Japanese ‘love hotel’ booking platform suffers data breach exposing names, emails and card details of users


When it comes to protecting user data, there’s personal information and then there’s, ahem, personal information. And, while one would have thought all software startups understand the importance of cyber security by now, that should be especially true of those working in the extramarital sex space.

But, alas, Japanese startup HappyHotel, a search engine for finding and booking rooms in so-called ‘love hotels’ has found itself the victim of a hack that’s caused it to head offline and cease all operations.

The hack occurred on December 22, and the site’s homepage has now been replaced with a notice about the breach.

The notice suggests a third party has been able to access the emails, usernames and passwords of HappyHotel users, as well as their date of birth, sex and city.

It is also possible that users’ first and last names, phone numbers and credit card information could have been accessed.

HappyHotel connects couples with love hotels, allowing them to seamlessly book hotels for as little as an hour.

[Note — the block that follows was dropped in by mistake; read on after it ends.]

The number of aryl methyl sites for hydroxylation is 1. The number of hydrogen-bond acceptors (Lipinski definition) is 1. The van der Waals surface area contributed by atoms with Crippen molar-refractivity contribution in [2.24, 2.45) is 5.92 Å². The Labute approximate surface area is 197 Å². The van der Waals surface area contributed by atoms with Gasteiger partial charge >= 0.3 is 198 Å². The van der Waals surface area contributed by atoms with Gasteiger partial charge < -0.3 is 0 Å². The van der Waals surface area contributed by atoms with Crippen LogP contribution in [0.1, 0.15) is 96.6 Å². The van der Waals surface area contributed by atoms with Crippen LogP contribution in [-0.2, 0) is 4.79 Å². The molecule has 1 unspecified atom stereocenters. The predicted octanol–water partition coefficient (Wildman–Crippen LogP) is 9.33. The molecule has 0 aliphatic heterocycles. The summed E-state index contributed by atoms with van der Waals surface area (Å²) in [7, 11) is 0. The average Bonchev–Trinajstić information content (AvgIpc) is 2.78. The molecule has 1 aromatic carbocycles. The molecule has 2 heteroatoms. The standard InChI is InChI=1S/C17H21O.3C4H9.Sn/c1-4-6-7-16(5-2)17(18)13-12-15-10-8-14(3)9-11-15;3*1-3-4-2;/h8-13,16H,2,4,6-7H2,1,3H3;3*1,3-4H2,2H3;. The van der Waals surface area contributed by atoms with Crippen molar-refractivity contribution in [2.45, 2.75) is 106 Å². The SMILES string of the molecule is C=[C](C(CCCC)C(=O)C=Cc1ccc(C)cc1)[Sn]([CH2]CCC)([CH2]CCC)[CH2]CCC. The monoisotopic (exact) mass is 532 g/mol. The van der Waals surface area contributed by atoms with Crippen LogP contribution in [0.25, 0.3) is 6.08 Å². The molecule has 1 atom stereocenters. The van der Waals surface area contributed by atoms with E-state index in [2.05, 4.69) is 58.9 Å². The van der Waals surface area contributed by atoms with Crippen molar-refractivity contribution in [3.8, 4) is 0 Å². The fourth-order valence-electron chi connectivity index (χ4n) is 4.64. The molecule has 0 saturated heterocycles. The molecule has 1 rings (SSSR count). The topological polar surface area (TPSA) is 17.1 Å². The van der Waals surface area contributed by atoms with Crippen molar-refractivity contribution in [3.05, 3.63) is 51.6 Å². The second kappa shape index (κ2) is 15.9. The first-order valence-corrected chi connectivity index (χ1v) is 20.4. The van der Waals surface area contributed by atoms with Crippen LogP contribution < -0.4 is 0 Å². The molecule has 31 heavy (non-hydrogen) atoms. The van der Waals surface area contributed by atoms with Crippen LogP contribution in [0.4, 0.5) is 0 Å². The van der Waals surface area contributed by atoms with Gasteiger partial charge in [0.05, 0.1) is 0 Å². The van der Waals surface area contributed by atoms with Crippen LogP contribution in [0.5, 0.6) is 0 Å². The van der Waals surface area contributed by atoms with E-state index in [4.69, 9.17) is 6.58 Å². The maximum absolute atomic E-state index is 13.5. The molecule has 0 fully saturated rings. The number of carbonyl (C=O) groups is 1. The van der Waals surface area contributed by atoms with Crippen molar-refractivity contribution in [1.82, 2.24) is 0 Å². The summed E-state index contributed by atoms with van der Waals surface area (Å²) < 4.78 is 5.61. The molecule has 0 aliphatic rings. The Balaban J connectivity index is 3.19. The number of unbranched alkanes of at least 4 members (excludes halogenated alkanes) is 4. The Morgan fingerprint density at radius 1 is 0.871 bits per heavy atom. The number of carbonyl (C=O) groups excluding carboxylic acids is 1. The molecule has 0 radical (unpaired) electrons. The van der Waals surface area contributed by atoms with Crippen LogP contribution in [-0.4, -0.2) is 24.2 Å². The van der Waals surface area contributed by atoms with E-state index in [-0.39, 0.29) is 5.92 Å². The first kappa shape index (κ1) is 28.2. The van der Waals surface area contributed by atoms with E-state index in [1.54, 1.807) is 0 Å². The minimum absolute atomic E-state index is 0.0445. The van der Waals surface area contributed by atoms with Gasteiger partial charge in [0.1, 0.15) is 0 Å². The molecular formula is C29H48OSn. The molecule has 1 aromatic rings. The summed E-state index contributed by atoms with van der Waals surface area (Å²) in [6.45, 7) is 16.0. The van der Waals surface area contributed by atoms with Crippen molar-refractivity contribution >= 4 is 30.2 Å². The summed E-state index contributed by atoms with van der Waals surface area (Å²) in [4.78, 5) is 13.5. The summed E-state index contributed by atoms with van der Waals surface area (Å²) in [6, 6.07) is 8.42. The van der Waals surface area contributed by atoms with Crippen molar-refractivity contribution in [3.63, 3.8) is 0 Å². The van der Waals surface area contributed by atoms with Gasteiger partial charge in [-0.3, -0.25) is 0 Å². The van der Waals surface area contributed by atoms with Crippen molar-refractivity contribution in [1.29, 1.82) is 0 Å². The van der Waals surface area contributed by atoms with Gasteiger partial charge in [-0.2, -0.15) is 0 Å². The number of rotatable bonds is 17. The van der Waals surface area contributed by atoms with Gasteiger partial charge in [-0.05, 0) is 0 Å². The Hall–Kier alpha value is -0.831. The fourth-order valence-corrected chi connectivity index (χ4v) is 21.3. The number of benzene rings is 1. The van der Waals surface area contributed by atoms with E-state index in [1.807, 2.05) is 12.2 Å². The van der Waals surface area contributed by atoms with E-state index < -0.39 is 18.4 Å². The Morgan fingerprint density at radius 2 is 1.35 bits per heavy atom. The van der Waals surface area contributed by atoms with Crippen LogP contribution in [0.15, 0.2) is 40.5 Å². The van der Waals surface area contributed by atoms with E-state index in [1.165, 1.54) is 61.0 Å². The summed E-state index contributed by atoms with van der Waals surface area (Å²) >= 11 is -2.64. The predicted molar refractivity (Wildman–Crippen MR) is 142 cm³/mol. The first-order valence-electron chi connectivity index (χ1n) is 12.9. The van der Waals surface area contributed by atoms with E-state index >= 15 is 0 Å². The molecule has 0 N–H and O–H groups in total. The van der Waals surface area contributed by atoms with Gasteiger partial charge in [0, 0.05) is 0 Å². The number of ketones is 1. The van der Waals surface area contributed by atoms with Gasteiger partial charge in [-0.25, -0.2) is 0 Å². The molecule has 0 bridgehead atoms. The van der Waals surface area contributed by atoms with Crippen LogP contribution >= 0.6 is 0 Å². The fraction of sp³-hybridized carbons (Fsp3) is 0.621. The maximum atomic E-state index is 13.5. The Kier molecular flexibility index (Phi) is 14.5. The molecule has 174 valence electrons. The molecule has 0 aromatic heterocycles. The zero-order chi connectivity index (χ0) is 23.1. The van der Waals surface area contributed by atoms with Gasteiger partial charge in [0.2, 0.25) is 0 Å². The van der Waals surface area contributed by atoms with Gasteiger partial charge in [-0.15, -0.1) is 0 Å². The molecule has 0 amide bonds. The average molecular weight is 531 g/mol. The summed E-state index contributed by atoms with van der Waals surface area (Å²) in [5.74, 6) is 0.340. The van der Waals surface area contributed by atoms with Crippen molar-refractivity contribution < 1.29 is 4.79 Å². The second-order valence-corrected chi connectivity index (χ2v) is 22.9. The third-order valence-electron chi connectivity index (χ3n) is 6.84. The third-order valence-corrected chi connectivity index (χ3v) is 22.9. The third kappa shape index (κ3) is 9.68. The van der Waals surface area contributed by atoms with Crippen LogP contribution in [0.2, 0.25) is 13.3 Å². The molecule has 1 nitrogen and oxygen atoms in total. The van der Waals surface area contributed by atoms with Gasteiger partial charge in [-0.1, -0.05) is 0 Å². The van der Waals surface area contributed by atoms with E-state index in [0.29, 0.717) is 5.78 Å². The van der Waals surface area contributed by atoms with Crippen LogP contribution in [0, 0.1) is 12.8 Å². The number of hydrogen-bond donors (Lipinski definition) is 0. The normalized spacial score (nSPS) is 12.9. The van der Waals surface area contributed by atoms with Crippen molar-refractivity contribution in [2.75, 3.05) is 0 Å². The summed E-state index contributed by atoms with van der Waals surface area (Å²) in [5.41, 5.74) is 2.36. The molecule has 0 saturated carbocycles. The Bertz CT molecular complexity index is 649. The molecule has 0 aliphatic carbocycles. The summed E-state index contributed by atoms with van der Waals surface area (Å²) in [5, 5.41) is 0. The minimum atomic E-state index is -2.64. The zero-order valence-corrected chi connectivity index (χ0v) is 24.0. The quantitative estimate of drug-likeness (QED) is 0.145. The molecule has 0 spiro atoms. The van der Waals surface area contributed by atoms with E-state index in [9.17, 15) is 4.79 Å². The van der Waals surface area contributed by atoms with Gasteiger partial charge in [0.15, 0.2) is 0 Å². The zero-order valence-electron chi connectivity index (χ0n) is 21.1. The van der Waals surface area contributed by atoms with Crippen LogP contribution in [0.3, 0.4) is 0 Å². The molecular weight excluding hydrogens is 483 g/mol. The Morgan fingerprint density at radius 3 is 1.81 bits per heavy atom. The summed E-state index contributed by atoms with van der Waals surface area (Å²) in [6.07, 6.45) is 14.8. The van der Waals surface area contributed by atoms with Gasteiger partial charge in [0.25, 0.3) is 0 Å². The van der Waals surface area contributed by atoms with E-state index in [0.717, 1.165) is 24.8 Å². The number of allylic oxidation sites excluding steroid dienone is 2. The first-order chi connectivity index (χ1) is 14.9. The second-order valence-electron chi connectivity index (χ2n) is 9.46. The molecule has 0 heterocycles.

But it’s not only the domain of sex workers and cheating spouses; these hotels are also reportedly often used by couples who just can’t wait to get home, or even by the odd businessperson in need of a nap.

But even so, it’s a serious breach, with seriously identifiable information potentially exposed.

Equally, it’s easy to draw parallels with the infamous Ashley Madison data breach of 2015. At the time, users found themselves targeted with blackmail and extortion after their details were leaked.

In the case of HappyHotel, it doesn’t look like any data has been released, yet. But this is the kind of business where customer privacy is paramount, and whatever the fallout, let it be a word of warning to other startups holding sensitive customer data.

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